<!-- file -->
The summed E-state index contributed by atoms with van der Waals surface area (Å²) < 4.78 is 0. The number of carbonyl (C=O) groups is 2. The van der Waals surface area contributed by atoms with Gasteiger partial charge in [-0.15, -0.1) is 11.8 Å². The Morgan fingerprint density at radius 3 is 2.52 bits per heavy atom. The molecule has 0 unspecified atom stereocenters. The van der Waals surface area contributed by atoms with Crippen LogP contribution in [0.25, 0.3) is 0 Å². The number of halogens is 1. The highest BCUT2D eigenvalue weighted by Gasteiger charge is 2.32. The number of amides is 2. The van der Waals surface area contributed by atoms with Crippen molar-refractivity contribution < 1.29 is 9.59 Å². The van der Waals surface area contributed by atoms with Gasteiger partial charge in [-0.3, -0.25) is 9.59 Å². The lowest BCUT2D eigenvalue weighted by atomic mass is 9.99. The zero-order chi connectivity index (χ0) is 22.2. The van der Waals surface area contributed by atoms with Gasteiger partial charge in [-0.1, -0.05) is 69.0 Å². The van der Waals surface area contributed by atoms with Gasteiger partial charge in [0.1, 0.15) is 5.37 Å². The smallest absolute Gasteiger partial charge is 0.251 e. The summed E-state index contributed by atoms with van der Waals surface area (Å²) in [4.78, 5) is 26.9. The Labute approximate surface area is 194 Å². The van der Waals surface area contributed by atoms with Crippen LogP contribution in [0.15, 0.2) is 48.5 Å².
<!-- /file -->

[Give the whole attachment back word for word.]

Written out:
The summed E-state index contributed by atoms with van der Waals surface area (Å²) < 4.78 is 0. The number of carbonyl (C=O) groups is 2. The van der Waals surface area contributed by atoms with Gasteiger partial charge in [-0.15, -0.1) is 11.8 Å². The Morgan fingerprint density at radius 3 is 2.52 bits per heavy atom. The molecule has 0 unspecified atom stereocenters. The van der Waals surface area contributed by atoms with Crippen LogP contribution in [0.25, 0.3) is 0 Å². The number of halogens is 1. The highest BCUT2D eigenvalue weighted by Gasteiger charge is 2.32. The number of amides is 2. The van der Waals surface area contributed by atoms with Crippen molar-refractivity contribution < 1.29 is 9.59 Å². The van der Waals surface area contributed by atoms with Gasteiger partial charge in [-0.3, -0.25) is 9.59 Å². The lowest BCUT2D eigenvalue weighted by atomic mass is 9.99. The zero-order chi connectivity index (χ0) is 22.2. The van der Waals surface area contributed by atoms with Gasteiger partial charge in [-0.1, -0.05) is 69.0 Å². The van der Waals surface area contributed by atoms with Gasteiger partial charge in [0.1, 0.15) is 5.37 Å². The smallest absolute Gasteiger partial charge is 0.251 e. The summed E-state index contributed by atoms with van der Waals surface area (Å²) in [4.78, 5) is 26.9. The Labute approximate surface area is 194 Å². The van der Waals surface area contributed by atoms with Crippen LogP contribution in [0.15, 0.2) is 48.5 Å².